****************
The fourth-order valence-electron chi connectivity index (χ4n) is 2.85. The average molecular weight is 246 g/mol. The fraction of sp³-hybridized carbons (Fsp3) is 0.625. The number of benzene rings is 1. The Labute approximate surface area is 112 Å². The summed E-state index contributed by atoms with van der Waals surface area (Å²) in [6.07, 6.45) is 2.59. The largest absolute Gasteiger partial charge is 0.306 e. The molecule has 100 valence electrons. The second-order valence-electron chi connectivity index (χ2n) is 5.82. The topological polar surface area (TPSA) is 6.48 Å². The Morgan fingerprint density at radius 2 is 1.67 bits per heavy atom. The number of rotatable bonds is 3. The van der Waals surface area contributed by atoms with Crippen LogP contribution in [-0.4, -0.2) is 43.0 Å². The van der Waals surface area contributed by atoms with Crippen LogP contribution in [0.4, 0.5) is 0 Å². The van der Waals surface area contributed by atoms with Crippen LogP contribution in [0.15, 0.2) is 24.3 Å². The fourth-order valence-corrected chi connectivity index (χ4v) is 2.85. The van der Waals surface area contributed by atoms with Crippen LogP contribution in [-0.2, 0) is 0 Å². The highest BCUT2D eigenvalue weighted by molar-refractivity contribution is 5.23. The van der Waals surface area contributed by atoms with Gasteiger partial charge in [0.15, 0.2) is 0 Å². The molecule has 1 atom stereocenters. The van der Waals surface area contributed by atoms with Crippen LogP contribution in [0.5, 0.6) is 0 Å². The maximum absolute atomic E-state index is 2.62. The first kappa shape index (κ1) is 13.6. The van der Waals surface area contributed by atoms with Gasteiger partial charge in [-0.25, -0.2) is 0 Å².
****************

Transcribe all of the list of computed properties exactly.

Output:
The fourth-order valence-electron chi connectivity index (χ4n) is 2.85. The average molecular weight is 246 g/mol. The fraction of sp³-hybridized carbons (Fsp3) is 0.625. The number of benzene rings is 1. The Labute approximate surface area is 112 Å². The summed E-state index contributed by atoms with van der Waals surface area (Å²) in [6.07, 6.45) is 2.59. The largest absolute Gasteiger partial charge is 0.306 e. The molecule has 100 valence electrons. The second-order valence-electron chi connectivity index (χ2n) is 5.82. The topological polar surface area (TPSA) is 6.48 Å². The Morgan fingerprint density at radius 2 is 1.67 bits per heavy atom. The number of rotatable bonds is 3. The van der Waals surface area contributed by atoms with Crippen LogP contribution in [-0.4, -0.2) is 43.0 Å². The van der Waals surface area contributed by atoms with Crippen LogP contribution in [0.4, 0.5) is 0 Å². The van der Waals surface area contributed by atoms with Crippen LogP contribution in [0.15, 0.2) is 24.3 Å². The fourth-order valence-corrected chi connectivity index (χ4v) is 2.85. The van der Waals surface area contributed by atoms with Crippen LogP contribution in [-0.2, 0) is 0 Å². The highest BCUT2D eigenvalue weighted by molar-refractivity contribution is 5.23. The van der Waals surface area contributed by atoms with Gasteiger partial charge in [0.15, 0.2) is 0 Å². The molecule has 1 atom stereocenters. The van der Waals surface area contributed by atoms with Crippen LogP contribution in [0.5, 0.6) is 0 Å². The maximum absolute atomic E-state index is 2.62. The first kappa shape index (κ1) is 13.6. The van der Waals surface area contributed by atoms with Gasteiger partial charge in [-0.25, -0.2) is 0 Å².